In a response to the industry group’s request the UK’s FSA says it has not “received any evidence in support of the suggestion that recent events with COVID-19 has rendered CBD businesses incapable of formulating novel food applications to the appropriate standard to meet next year’s deadline”.
The response dated 9 April adds that its stance was taken with the background to CBD extracts firmly in mind, where CBD firms have already had over a year and just under a further year to progress novel food applications; a total of over 2 years.
The Agency points to a number of CBD firms that have and are building applications towards the deadline date, with some having already submitted initial applications.
Only last week, US-based Mile High Labs revealed that it had submitted a Novel Foods application to the European Food Safety Authority (EFSA) and the UK Food Standards Agency (FSA) for its CBD isolate ingredient and CBD isolate-based finished products.
However, in referring to the FSA’s assertions that the crisis had not affected firms’ ability to submit Novel Food applications, the CTA considered this ‘demonstrably incorrect’.
“Many of our members have had to furlough staff and in lockdown, business activities will clearly reduce,” the group says.
“Staff in the laboratories and other ancillary industries will also be in lockdown and therefore capacity will be substantially reduced.
“We find the FSA’s position on this to be quite baffling, unsympathetic and unaligned with all government departments at this moment of national and international crisis. Especially when many in our Industry have pivoted and committed immense resources to fighting this life-threatening virus.”
The CTA’s response is to events that began on 31 March, where the group requested an extension of the requirements to present a validated Novel Foods Application in light of the global situation.
The month before saw updated regulatory and precautionary advice issued by the FSA that stated the CBD industry had until 31 March 2021 to submit valid novel food authorisation applications.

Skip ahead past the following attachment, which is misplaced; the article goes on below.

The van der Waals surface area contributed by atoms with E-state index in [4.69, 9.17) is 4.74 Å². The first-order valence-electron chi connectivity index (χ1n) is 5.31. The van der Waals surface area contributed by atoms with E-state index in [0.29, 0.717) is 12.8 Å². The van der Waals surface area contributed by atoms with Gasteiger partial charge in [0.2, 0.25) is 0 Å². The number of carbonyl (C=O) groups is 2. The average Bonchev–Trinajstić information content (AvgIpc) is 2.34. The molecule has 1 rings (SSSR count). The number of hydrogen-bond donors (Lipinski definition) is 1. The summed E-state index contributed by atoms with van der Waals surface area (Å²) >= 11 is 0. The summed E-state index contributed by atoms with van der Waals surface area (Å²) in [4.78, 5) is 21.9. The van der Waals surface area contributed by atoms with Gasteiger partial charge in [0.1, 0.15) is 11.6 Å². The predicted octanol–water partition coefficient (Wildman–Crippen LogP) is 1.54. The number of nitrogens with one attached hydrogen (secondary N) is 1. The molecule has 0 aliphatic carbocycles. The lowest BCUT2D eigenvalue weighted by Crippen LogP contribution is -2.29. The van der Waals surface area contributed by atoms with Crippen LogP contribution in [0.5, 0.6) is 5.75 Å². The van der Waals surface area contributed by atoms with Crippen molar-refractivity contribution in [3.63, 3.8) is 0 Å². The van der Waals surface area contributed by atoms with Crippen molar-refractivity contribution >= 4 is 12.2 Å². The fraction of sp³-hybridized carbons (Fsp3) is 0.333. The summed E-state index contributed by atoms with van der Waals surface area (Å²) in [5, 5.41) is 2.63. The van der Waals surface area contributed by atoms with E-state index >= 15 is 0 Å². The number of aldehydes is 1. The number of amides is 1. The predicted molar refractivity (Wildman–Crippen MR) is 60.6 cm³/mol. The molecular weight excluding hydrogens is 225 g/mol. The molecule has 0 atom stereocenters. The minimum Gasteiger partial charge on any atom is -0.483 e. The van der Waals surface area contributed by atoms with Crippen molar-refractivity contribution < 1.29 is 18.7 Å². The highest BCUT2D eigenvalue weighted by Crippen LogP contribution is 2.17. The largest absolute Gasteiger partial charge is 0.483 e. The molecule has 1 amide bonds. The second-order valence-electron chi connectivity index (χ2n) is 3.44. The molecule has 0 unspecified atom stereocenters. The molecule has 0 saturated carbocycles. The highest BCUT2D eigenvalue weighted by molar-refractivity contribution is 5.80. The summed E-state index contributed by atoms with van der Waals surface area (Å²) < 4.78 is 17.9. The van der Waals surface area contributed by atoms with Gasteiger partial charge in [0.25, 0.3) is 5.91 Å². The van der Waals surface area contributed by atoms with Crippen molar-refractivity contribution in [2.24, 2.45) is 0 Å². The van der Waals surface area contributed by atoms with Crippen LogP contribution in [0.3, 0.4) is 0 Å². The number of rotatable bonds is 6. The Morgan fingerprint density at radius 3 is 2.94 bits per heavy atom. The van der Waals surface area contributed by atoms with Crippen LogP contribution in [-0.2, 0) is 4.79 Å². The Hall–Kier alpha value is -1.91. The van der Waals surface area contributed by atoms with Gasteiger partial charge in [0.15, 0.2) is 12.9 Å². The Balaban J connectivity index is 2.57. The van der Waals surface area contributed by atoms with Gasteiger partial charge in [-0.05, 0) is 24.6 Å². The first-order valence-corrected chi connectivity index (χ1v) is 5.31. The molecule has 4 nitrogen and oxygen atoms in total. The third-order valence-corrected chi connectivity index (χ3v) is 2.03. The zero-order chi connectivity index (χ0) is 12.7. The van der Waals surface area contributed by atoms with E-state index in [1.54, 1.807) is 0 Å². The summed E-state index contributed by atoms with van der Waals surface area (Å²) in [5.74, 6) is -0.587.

After this date only products, which have submitted a valid application will be allowed to remain on the market.
The CTA raised additional concerns in which it highlighted the registration procedure that the FSA assured the industry would be made available had yet to be put into place.
The FSA also confirmed that products registered in the EU would not automatically be granted the same registration in the UK.
“We are concerned that the FSA is incapable of understanding that the majority of products in the UK market are unable to comply with Novel Food regulations,” the CTA continues.
“This is because they are manufactured from a natural ingredient, as opposed to a denatured and standardised one. Indeed, the only validated product at the present time is synthetic.”
‘More than enough time’
The FSA hit back arguing that “Discussions with yourselves and others in the industry have been ongoing for significantly longer.
“We consider that this is more than enough time to have planned and started the necessary studies.”
“As such [the FSA] can confirm there is no change in approach and the deadline as previously set out by the FSA remains.”
The CTA reiterates that it does not believe this is how the public wants its CBD suggesting the public wants to have a range of natural cannabinoids in their diet.
“Extracts of hemp are not novel! Denatured isolates and high-purity selective CBD extractions (distillates) are,” they say.
“This is a position that the CTA continues to hold, and we will continue to fight for recognition of this position.
“Our aim is to ensure the sustainability of our member businesses, so that they may continue to supply natural health and wellbeing products, in the UK and Europe and indeed all around the world wherever they may operate.”